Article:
Senior agency officials say pay for performance is critical to recruiting talent and retaining the next-generation federal workforce. For example, the National Intelligence Civilian Compensation Program is more sensitive to the market than the traditional General Schedule, said Ronald Sanders, chief human capital officer in the Office of the Director of National Intelligence.
“They’re not going to have the patience to stay with us to get to that pay in the General Schedule [pay scale]”, he said. “Pay for performance is important if we want to win the war for talent.”
The pay-for-performance systems at some agencies, however, are inconsistent and unclear, leading to low morale, said employee groups and unions. For example, Transportation Security Administration employees, who earn an average $30,000 annually, are often evaluated and tested by managers who use inconsistent standards as part of the agency’s Performance Accountability and Standards System, said John Gage, national president of the American Federation of Government Employees.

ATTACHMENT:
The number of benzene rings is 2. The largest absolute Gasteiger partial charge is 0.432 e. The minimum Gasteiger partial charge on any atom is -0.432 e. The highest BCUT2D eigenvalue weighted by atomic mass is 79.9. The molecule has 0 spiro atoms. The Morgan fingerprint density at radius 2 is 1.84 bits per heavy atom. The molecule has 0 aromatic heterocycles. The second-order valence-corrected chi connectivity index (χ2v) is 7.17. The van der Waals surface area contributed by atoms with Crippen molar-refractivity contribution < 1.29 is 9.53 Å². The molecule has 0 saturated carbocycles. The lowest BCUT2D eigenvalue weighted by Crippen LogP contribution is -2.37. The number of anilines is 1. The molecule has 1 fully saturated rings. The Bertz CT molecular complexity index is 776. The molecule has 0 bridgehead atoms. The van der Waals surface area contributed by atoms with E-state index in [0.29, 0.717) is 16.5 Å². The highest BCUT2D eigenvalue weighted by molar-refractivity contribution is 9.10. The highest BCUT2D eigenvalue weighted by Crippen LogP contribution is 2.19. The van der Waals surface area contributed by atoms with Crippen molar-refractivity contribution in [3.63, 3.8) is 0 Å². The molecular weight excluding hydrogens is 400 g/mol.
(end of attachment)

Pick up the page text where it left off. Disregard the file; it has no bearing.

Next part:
Sen. George Voinovich (R-Ohio), ranking member of the subcommittee, said he would question agencies about some of the high-profile inconsistencies of pay for performance.
Springer said the inconsistencies have more to do with implementation of individual programs. “It’s important to draw the distinction between the execution of specific programs and the notion of performance-based pay,” she said.
Sen. Daniel Akaka (D-Hawaii), subcommittee chairman, said that agencies must invest enough in the pay systems to provide a real performance incentive and make sure that employees are involved in its development.
“If employees do not understand their pay system or think that it is unfair, it will not work,” Akaka said.